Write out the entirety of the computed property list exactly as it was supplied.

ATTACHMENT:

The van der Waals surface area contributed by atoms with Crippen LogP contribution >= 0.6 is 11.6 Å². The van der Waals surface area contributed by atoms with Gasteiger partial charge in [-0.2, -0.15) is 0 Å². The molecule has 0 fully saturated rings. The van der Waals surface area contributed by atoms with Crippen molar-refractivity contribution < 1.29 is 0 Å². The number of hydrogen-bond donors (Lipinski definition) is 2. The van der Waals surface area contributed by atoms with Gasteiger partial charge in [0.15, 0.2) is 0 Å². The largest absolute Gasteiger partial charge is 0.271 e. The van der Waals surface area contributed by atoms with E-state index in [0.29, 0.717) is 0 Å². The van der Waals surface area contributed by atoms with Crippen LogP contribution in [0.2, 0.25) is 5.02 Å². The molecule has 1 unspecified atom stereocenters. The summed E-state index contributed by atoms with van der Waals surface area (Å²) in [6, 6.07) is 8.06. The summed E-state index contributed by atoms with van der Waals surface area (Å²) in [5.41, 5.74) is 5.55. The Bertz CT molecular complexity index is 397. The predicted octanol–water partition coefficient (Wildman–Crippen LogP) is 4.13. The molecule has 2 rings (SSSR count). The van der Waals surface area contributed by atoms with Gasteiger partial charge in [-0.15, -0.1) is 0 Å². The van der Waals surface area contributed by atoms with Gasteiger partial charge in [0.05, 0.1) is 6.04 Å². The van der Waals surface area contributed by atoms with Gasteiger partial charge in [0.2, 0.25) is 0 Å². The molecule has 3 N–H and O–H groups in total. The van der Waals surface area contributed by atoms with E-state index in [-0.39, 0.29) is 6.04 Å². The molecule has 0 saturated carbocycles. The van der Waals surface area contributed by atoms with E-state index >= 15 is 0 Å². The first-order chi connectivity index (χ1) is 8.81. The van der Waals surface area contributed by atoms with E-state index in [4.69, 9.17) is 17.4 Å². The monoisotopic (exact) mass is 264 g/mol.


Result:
The van der Waals surface area contributed by atoms with Crippen LogP contribution >= 0.6 is 11.6 Å². The van der Waals surface area contributed by atoms with Gasteiger partial charge in [-0.2, -0.15) is 0 Å². The molecule has 0 fully saturated rings. The van der Waals surface area contributed by atoms with Crippen molar-refractivity contribution < 1.29 is 0 Å². The number of hydrogen-bond donors (Lipinski definition) is 2. The van der Waals surface area contributed by atoms with Gasteiger partial charge in [0.15, 0.2) is 0 Å². The largest absolute Gasteiger partial charge is 0.271 e. The van der Waals surface area contributed by atoms with E-state index in [0.29, 0.717) is 0 Å². The van der Waals surface area contributed by atoms with Crippen LogP contribution in [0.2, 0.25) is 5.02 Å². The molecule has 1 unspecified atom stereocenters. The summed E-state index contributed by atoms with van der Waals surface area (Å²) in [6, 6.07) is 8.06. The summed E-state index contributed by atoms with van der Waals surface area (Å²) in [5.41, 5.74) is 5.55. The Bertz CT molecular complexity index is 397. The predicted octanol–water partition coefficient (Wildman–Crippen LogP) is 4.13. The molecule has 2 rings (SSSR count). The van der Waals surface area contributed by atoms with Gasteiger partial charge in [-0.15, -0.1) is 0 Å². The van der Waals surface area contributed by atoms with Gasteiger partial charge in [0.05, 0.1) is 6.04 Å². The van der Waals surface area contributed by atoms with Gasteiger partial charge in [0.2, 0.25) is 0 Å². The molecule has 3 N–H and O–H groups in total. The van der Waals surface area contributed by atoms with E-state index in [-0.39, 0.29) is 6.04 Å². The molecule has 0 saturated carbocycles. The van der Waals surface area contributed by atoms with E-state index >= 15 is 0 Å². The first-order chi connectivity index (χ1) is 8.81. The van der Waals surface area contributed by atoms with E-state index in [4.69, 9.17) is 17.4 Å². The monoisotopic (exact) mass is 264 g/mol.